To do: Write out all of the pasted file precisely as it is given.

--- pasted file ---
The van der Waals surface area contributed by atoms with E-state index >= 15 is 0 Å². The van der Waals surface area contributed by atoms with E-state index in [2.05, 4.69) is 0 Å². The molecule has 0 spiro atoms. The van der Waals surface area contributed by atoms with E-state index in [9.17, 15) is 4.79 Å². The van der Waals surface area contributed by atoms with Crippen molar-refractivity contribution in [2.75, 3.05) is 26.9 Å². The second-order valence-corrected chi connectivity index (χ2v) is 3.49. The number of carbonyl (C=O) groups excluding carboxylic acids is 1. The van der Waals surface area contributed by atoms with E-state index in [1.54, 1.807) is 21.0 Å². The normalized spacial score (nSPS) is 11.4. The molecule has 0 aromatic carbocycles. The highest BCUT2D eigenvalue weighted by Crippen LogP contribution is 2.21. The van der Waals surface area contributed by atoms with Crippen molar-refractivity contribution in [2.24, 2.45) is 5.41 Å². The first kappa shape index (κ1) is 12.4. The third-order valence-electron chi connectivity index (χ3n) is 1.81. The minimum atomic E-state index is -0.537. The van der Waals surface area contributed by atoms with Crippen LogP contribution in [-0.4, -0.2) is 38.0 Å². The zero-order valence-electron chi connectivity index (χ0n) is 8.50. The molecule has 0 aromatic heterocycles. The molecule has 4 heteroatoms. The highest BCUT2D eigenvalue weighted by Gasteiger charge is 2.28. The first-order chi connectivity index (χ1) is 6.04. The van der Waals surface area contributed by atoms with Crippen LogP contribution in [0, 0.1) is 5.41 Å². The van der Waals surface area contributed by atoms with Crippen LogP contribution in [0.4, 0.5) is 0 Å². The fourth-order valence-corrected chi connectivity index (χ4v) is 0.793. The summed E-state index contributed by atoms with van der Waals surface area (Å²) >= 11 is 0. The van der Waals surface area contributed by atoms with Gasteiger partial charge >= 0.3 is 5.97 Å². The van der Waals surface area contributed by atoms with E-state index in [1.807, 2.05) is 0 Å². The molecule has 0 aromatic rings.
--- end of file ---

The van der Waals surface area contributed by atoms with E-state index >= 15 is 0 Å². The van der Waals surface area contributed by atoms with E-state index in [2.05, 4.69) is 0 Å². The molecule has 0 spiro atoms. The van der Waals surface area contributed by atoms with E-state index in [9.17, 15) is 4.79 Å². The van der Waals surface area contributed by atoms with Crippen molar-refractivity contribution in [2.75, 3.05) is 26.9 Å². The second-order valence-corrected chi connectivity index (χ2v) is 3.49. The number of carbonyl (C=O) groups excluding carboxylic acids is 1. The van der Waals surface area contributed by atoms with E-state index in [1.54, 1.807) is 21.0 Å². The normalized spacial score (nSPS) is 11.4. The molecule has 0 aromatic carbocycles. The highest BCUT2D eigenvalue weighted by Crippen LogP contribution is 2.21. The van der Waals surface area contributed by atoms with Crippen molar-refractivity contribution in [2.24, 2.45) is 5.41 Å². The first kappa shape index (κ1) is 12.4. The third-order valence-electron chi connectivity index (χ3n) is 1.81. The minimum atomic E-state index is -0.537. The van der Waals surface area contributed by atoms with Crippen LogP contribution in [-0.4, -0.2) is 38.0 Å². The zero-order valence-electron chi connectivity index (χ0n) is 8.50. The molecule has 0 aromatic heterocycles. The molecule has 4 heteroatoms. The highest BCUT2D eigenvalue weighted by Gasteiger charge is 2.28. The first-order chi connectivity index (χ1) is 6.04. The van der Waals surface area contributed by atoms with Crippen LogP contribution in [0, 0.1) is 5.41 Å². The van der Waals surface area contributed by atoms with Crippen LogP contribution in [0.4, 0.5) is 0 Å². The fourth-order valence-corrected chi connectivity index (χ4v) is 0.793. The summed E-state index contributed by atoms with van der Waals surface area (Å²) >= 11 is 0. The van der Waals surface area contributed by atoms with Gasteiger partial charge >= 0.3 is 5.97 Å². The van der Waals surface area contributed by atoms with E-state index in [1.807, 2.05) is 0 Å². The molecule has 0 aromatic rings.